Russian Energy Minister Alexander Novak (l) and Iranian Oil Minister Bijan Zanganeh leave after a joint meeting in Tehran on September 9, 2014. Source: AP
The 11th Inter-Governmental Commission and Russian-Iranian Business Forum were held in Tehran last week, where the countries agreed to significantly increase economic engagement.
“The Iranian market is attractive to large Russian companies engaged primarily in extraction, transportation, and processing,” Russian Energy Minister Alexander Novak said. “We are prepared to work on increasing the trade turnover.” Based on the assessment of the parties, it is currently $1.5 billion, but could increase tenfold within two years.
Itar-Tass cited Novak as saying that Russia and Iran can cooperate successfully in metallurgy, transport, and communications. “We must shake off the age-old dust which has accumulated and offer new products,” he said
The Chairman of the Russia-Iran Trade Council, Viktor Melnikov, said that Iran could supply Russia with pasta and agricultural products.
The Vice-President of the Iran Chamber of Commerce, Mohsen Jalalpur, added that his country could offer Russia technology and cooperation in the area of constructing dams and water facilities, as well as cement plants.
According to Novak, the large Russian automobile manufacturers AvtoVAZ, GAZ Group, and KAMAZ are ready to start working in Iran, and “not just in terms of supply, but also in the organization of joint production.”
Iran needs power plants and grain
One of the main areas for cooperation is in power generation. Technopromexport (part of Rostech) has agreed to construct up to ten thermal power plant (TPP) units with a total capacity of nearly 3 GW, and modernize the existing TPPs. This includes the development of coal deposits. The total cost of all these projects will exceed $12 billion.
Professor Vladimir Sazhin, a senior researcher at the Institute of Oriental Studies of the Russian Academy of Sciences, noted in an interview with Gazeta.ru that the option of bartering power generating capacity for oil seems completely logical from the point of view of Iran. “Iran needs large volumes of electricity and Russia is one of the world leaders in the production of power,” Sazhin said. “In addition, Russia has experience building power stations in Iran extending to Soviet times.”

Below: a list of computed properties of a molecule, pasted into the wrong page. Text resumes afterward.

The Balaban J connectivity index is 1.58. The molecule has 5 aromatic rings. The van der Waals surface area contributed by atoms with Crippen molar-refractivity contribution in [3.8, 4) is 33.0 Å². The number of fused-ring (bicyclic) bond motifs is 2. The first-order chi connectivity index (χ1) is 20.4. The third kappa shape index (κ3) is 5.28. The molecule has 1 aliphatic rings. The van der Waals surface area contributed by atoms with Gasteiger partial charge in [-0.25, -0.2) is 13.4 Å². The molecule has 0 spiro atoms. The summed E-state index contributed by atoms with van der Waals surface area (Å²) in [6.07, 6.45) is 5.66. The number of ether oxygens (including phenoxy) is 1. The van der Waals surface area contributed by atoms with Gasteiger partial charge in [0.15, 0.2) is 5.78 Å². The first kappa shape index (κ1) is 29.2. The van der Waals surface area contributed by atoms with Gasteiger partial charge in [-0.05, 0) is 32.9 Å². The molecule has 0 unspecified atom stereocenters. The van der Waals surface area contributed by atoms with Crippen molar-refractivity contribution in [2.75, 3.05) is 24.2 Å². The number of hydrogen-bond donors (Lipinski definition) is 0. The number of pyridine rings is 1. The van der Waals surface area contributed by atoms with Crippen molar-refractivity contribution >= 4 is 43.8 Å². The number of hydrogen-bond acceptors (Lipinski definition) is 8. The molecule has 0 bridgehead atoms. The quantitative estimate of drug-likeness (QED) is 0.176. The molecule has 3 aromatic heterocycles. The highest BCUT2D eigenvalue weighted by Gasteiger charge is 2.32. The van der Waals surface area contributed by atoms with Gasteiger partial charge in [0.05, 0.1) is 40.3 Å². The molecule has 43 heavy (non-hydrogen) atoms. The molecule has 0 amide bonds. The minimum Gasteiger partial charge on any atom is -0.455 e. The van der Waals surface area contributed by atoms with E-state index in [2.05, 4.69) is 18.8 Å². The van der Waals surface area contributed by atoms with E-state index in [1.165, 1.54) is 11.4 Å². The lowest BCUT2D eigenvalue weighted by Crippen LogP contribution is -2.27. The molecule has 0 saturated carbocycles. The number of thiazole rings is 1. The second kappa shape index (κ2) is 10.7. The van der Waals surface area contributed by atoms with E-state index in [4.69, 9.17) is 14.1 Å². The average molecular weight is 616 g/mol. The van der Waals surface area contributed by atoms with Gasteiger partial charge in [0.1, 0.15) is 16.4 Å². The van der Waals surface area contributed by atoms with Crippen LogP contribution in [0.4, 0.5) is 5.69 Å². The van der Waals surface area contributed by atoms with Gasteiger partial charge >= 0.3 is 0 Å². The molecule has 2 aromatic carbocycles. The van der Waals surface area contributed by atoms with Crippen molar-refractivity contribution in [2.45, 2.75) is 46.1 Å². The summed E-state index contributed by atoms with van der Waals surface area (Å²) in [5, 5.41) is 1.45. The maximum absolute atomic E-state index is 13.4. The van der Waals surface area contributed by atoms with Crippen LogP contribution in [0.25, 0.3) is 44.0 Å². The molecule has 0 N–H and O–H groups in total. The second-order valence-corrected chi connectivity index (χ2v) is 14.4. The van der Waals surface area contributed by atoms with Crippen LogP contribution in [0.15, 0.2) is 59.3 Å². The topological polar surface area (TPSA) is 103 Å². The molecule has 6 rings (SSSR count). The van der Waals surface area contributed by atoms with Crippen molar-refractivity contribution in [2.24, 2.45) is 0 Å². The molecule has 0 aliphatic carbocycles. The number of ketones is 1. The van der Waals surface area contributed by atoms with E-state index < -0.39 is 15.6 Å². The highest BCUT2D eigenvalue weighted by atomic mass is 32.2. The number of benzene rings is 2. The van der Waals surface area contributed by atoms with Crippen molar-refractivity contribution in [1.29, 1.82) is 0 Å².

According to Kommersant, Stroytransgas Engineering, which deals with laying pipelines, is one of the companies interested in infrastructure. An agreement about the electrification of Iran's railroads was signed between Russian Railways’ representatives and their Iranian colleagues. “There are six of these projects in all and we are preparing to sign the next agreement in November,” a member of the Russian delegation told the newspaper.
The United Grain Company is willing to begin deliveries of 1.5-2 million tonnes of grain to the country, announced the company’s first deputy chief executive, Andrey Gormakh. He said that Russia and Iran are considering the possibility of a deal for the exchange of grain for oil.
In turn, Iran could increase exports of fruits and vegetables to Russia in order to compensate for the termination of supplies of European agricultural products, which have fallen under Russian countersanctions.
Oil and gas cooperation is still open to question
Iran is offering Russian companies the opportunity to participate in oil and gas extraction projects: Gazprom and Lukoil have received offers, but the companies are only reviewing them at the moment. Tehran is ready to meet them and, in particular, change legislation (right now foreign companies cannot be stakeholders in extraction projects). Iran also seeks investors in the form of Russian investors for the realization of gas liquefaction projects
One of the main issues under discussion is the mechanism of mutual settlements. Alexander Novak said that “a study on the mechanisms of making payments in roubles and Iranian currency is in progress.” “We have agreed that the trade turnover between our countries will be organized on the basis of local currencies,” said the Iranian Oil Minister Bijan Zanganeh.
Meanwhile, no concrete agreements on the supply of Iranian oil to Russia have been made yet. In August, the governments of Russia and Iran signed a memorandum on mutual understanding with a term of five years. After the signing of the memorandum, the Ministry of Energy announced that Iran offered Russia the opportunity to participate in the organization of supplies of its oil, including to Russia. The media called this deal “oil for goods.” However, on September 9, after the intergovernmental commission meeting, Alexander Novak told the Russia 24 television channel that Russia is not negotiating about oil supplies from Iran on a barter basis although the possibility of making such a deal exists.
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